• Before I say anything, I have to warn you that the ills of TV is one of my most extreme pet topics...indeed, I have a bumper sticker on my car that says "Kill Your Television."

    So. That said.

    I grew up watching cartoons like a zombie until I was 11 or so, at which point my parents inexplicably and without warning pulled the plug. As in cold turkey -- totally discontinued, no channels, no nothing. We did have movies, though, and watched a lot of those.

    DH and I have made the same decision -- no channels, but we love movies. At this point we have one child who is 11 mos, so I can't give a direct opinion on your dilemma (sorry!). What I CAN tell you is that I think my life is better for not having TV both as a child and as an adult. It forces me to find more creative ways to use my time, and it gives us more time to strengthen our family relationships. DH had a co-worker who honestly couldn't understand why we wouldn't have TV and asked incredulously, "What do you do when you go home? Talk to your WIFE??" Well... yeah!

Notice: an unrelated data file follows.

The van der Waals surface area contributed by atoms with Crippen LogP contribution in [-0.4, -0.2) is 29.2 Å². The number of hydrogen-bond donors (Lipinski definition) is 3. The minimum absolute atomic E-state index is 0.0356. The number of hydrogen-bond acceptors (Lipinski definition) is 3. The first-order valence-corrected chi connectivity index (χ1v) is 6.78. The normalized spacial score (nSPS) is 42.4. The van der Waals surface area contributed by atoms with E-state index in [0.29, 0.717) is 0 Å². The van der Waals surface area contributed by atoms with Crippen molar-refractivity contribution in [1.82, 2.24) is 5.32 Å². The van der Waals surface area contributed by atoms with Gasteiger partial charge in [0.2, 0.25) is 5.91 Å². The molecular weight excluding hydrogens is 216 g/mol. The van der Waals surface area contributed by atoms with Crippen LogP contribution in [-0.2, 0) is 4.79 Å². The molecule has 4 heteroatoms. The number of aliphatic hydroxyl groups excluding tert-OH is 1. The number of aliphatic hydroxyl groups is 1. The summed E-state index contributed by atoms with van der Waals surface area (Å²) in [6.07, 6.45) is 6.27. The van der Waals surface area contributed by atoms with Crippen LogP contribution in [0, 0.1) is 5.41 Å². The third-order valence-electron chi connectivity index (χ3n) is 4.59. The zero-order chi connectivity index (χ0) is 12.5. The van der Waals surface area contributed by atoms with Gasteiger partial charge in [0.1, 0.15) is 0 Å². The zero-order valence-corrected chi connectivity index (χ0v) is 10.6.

posted by Blogger A. at 8/04/2008 07:20:00 PM  

  • P.S. I think there was an idea about this in the back part of the Ensign a couple of months back, but I can't remember the specifics. It seemed like a good idea, whatever it was.
    posted by Blogger A. at 8/04/2008 07:21:00 PM  

  • I'm not sure what my parents did when I was a toddler/preschooler, but for as long as I can remember, we weren't allowed to watch TV on school nights. So Friday through Sunday, we did. Back then I taped my favorite shows on the VCR to watch on the weekend--and then of course had to live in fear of my parents walking in to watch it with me and look over at me and roll their eyes at questionable scenes, which they often did. They were also pretty strict about the types of stuff we could watch in the first place--no "Friends," for instance, which was probably a good idea. I still watched some borderline-trashy-humor stuff at friends' houses but it stayed out of my parents' home which, I think, influenced the spirit felt there.